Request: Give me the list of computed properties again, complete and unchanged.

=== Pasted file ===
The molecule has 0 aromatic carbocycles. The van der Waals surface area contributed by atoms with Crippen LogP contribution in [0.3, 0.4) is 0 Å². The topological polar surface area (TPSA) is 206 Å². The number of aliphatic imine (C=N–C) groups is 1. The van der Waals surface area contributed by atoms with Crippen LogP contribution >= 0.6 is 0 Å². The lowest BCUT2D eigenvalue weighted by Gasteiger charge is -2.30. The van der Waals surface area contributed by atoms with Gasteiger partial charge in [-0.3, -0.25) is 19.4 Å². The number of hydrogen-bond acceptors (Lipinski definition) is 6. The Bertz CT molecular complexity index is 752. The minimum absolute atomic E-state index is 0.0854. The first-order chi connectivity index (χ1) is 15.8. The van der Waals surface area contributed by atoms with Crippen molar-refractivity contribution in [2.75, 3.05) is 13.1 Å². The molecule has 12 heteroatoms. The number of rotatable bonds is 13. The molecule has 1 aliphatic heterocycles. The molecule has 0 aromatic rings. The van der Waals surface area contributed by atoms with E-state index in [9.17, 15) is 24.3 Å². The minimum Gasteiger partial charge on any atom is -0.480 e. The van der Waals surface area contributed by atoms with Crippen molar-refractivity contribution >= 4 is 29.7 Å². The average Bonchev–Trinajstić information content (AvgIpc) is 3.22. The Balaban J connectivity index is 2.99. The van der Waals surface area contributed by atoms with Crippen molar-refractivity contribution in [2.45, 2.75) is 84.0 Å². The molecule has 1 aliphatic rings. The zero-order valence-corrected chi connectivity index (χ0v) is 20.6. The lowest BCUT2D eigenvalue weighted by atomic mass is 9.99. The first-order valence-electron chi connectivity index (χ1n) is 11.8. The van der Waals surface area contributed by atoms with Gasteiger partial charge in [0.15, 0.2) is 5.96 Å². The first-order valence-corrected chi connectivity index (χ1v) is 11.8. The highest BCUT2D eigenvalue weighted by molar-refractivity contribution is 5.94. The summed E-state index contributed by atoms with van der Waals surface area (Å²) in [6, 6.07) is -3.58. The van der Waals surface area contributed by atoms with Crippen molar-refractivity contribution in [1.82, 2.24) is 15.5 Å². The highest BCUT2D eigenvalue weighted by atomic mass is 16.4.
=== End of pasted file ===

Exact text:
The molecule has 0 aromatic carbocycles. The van der Waals surface area contributed by atoms with Crippen LogP contribution in [0.3, 0.4) is 0 Å². The topological polar surface area (TPSA) is 206 Å². The number of aliphatic imine (C=N–C) groups is 1. The van der Waals surface area contributed by atoms with Crippen LogP contribution >= 0.6 is 0 Å². The lowest BCUT2D eigenvalue weighted by Gasteiger charge is -2.30. The van der Waals surface area contributed by atoms with Gasteiger partial charge in [-0.3, -0.25) is 19.4 Å². The number of hydrogen-bond acceptors (Lipinski definition) is 6. The Bertz CT molecular complexity index is 752. The minimum absolute atomic E-state index is 0.0854. The first-order chi connectivity index (χ1) is 15.8. The van der Waals surface area contributed by atoms with Crippen molar-refractivity contribution in [2.75, 3.05) is 13.1 Å². The molecule has 12 heteroatoms. The number of rotatable bonds is 13. The molecule has 1 aliphatic heterocycles. The molecule has 0 aromatic rings. The van der Waals surface area contributed by atoms with E-state index in [9.17, 15) is 24.3 Å². The minimum Gasteiger partial charge on any atom is -0.480 e. The van der Waals surface area contributed by atoms with Crippen molar-refractivity contribution >= 4 is 29.7 Å². The average Bonchev–Trinajstić information content (AvgIpc) is 3.22. The Balaban J connectivity index is 2.99. The van der Waals surface area contributed by atoms with Crippen molar-refractivity contribution in [2.45, 2.75) is 84.0 Å². The molecule has 1 aliphatic rings. The zero-order valence-corrected chi connectivity index (χ0v) is 20.6. The lowest BCUT2D eigenvalue weighted by atomic mass is 9.99. The first-order valence-electron chi connectivity index (χ1n) is 11.8. The van der Waals surface area contributed by atoms with Gasteiger partial charge in [0.15, 0.2) is 5.96 Å². The first-order valence-corrected chi connectivity index (χ1v) is 11.8. The highest BCUT2D eigenvalue weighted by molar-refractivity contribution is 5.94. The summed E-state index contributed by atoms with van der Waals surface area (Å²) in [6, 6.07) is -3.58. The van der Waals surface area contributed by atoms with Crippen molar-refractivity contribution in [1.82, 2.24) is 15.5 Å². The highest BCUT2D eigenvalue weighted by atomic mass is 16.4.